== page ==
Angela Merkel will not seek re-election in 2021
German chancellor also announced she is stepping down as leader of her party in December
Angela Merkel, the long-serving pillar of stability in Western Europe's leadership, set off a race for her successor on Monday, announcing she would not contest her party’s leadership election later this year.
The East German-raised scientist, who became united Germany’s first female chancellor in 2005, told a news conference that she planned to step down by 2021 and that giving up the party post was the first step in the plan. The 64-year-old said she had decided her fourth term in office would be her last after the Christian Democratic Union (CDU) party slipped 10 percentage points in a regional vote in Hesse state on Sunday.
"I once said that I wasn’t born chancellor," Mrs Merkel said. "That I haven’t forgotten.
“As the chancellor and the chair of the Christian Democrats, the buck stops here, both for successes and failures," she said. "The time has come to open a new chapter."
Mrs Merkel was named chair of the CDU in 2000, overcoming the early chauvinism that allowed the press to dub her “Kohl’s girl” when she was named minister for women's and youth affairs by former chancellor Helmut Kohl post reunification.
After 2016, when President Donald Trump was elected US president, Mrs Merkel was hailed by many of his opponents as the de facto leader of the free world in the absence of a globally respected American leader.
History is likely to view Mrs Merkel’s spontaneous decision to open Germany’s borders to more than one million refugees fleeing the rise of ISIS and the Syrian civil war as the defining moment of her career. The welcome policy she adopted in the summer of 2015 changed the face of the country but eroded conservative support, paving the way for the rise of the hard-right Alternative for Germany (AfD).
Having seen support for her party drop at the 2017 general election, Mrs Merkel was forced into a third unhappy coalition with the Social Democrats. A debilitating summer row with her own interior minister Horst Seehofer, the leader of the Bavarian faction in the coalition, over a new "immigrant masterplan” resulted in a setback in state elections there earlier this month.
Another damaging election on Sunday in the state that contains Germany’s financial capital, Frankfurt, delivered the last blow to her leadership. As she herself acknowledged, the pastor’s daughter has lost her ability to make the political weather.
“We can’t simply return to business as usual,” she said. “The raw numbers in Hesse were bitter and disappointing.”
It is not yet clear when Mrs Merkel will stand down as the nation’s leader. The CDU is divided and the installation of one of Mrs Merkel’s proteges as party leader could see her remain chancellor for the foreseeable future.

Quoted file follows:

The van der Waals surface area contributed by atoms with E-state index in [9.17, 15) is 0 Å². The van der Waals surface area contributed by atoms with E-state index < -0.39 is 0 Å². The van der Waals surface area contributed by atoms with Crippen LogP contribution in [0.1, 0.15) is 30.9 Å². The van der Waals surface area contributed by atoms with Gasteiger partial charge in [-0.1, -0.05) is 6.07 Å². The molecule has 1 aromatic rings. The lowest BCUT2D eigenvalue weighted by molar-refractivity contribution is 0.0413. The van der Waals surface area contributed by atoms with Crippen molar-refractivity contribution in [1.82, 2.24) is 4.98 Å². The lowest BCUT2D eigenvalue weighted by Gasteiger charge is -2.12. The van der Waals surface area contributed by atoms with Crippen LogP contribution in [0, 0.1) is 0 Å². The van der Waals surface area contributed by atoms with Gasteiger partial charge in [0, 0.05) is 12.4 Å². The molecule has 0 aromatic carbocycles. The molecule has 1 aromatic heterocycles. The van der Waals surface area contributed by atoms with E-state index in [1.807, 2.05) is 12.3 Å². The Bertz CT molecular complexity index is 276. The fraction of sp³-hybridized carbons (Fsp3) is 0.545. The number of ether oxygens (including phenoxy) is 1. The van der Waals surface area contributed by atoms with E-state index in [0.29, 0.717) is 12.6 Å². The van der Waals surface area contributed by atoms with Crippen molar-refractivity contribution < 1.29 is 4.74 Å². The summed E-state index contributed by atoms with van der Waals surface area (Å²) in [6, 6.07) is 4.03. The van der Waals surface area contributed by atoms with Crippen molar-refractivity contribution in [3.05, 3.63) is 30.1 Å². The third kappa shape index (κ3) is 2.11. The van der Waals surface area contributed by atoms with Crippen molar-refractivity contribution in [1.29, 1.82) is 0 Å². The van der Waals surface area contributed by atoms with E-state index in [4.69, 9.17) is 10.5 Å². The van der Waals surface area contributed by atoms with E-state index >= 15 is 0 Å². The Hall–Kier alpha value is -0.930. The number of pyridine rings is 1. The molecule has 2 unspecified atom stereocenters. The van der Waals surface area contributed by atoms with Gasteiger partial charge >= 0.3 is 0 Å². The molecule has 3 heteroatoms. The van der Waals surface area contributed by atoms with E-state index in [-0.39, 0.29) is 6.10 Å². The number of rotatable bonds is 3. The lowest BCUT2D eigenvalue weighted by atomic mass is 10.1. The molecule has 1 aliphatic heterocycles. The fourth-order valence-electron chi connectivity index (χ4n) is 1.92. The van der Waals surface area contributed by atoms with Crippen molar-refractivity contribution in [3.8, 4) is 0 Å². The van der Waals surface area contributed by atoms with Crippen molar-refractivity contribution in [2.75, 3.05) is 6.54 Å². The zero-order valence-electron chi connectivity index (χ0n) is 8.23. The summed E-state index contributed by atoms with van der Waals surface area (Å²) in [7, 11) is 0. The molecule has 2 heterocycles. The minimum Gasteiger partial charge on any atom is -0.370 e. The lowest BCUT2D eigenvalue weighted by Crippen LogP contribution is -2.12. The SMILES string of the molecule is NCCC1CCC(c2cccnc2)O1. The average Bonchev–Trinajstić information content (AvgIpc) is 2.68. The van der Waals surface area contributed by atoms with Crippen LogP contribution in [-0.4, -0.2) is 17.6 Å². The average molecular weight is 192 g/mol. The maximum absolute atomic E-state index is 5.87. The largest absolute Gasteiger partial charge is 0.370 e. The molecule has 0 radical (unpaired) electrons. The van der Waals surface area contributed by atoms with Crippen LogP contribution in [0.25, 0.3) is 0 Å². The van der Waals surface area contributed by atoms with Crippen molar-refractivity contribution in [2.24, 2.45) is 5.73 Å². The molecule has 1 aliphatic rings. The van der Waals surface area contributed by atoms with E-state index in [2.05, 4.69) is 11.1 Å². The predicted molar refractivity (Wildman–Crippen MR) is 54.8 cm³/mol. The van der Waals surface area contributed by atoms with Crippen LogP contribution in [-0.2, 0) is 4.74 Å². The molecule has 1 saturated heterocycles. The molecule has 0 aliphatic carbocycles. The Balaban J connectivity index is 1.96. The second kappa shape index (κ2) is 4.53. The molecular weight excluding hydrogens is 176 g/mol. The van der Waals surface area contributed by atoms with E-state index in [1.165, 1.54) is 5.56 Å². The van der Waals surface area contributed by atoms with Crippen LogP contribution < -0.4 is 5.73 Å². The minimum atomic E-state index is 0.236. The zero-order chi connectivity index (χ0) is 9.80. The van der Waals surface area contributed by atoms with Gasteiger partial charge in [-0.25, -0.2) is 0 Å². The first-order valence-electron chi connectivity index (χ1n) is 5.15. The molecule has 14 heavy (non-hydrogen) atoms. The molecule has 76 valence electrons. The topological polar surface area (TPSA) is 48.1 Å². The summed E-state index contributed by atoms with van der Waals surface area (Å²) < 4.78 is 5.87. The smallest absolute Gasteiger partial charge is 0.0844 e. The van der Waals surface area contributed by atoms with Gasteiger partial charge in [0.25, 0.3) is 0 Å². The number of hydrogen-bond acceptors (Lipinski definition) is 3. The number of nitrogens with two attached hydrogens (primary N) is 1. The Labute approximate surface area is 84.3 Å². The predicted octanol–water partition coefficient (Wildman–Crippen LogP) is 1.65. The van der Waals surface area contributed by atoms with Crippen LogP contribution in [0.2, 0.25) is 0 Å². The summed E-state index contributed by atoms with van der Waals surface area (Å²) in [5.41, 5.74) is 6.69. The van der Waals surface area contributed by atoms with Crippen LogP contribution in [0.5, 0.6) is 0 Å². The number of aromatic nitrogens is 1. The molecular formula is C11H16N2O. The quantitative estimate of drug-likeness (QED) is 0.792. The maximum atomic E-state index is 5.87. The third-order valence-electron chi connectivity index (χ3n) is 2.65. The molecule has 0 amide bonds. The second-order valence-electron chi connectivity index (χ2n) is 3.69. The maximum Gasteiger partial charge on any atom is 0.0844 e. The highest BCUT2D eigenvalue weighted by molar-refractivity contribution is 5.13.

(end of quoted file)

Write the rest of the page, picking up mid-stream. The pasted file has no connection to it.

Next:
The euro has been under pressure in recent months but barely moved on the exchanges on Monday. At her announcement, Mrs Merkel was at pains to stress that the division of the party post from the government leadership could be managed.
"I do know this hasn't been done before, it is unprecedented, but I believe it offers far more opportunities than risks for the country, for the German government and for my party," she said.
No party to the coalition has any incentive to walk away. The Social Democrats have seen support slump as well and called on their conservative colleagues to quickly resolve the leadership issue.
Mrs Merkel’s preferred successor, Annegret Kramp-Karrenbauer would see a second successive woman take power in Berlin. The low-key former leader of the small state of Saarland is however likely to face a stiff challenge from a handful of contenders.
The most hostile to Mrs Merkel is Friedrich Merz, the head of investment firm BlackRock Germany, who was pushed aside as parliamentary leader of the CDU in a power struggle more than a decade ago.
The 38-year-old health minister Jens Spahn has also declared his candidacy and would be unlikely to accept a subservient position to Mrs Merkel if triumphant. He is a critic of the open-door immigration policy. Other claimants include Ralph Brinkhaus, a fiscal conservative who unexpectedly beat Mrs Merkel’s long-serving parliamentary leader just last month, and two state premiers, Armin Laschet and Daniel Guenther.
Tributes to the German leader came from across the political spectrum. Hesse state premier Volker Bouffier praised the chancellor despite the losses his government suffered. "Angela Merkel has made a noble decision, a right decision, a strong decision," he said.
At the European level there was concern that the German leader, who has acted as the bulwark of the EU project, would create a power vacuum at the heart of the continent.
"The fragility of a country like Germany is always a threat for Europe," Pierre Moscovici, the Economy Commissioner warned. "So we are paying attention."
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Updated: October 29, 2018 09:11 PM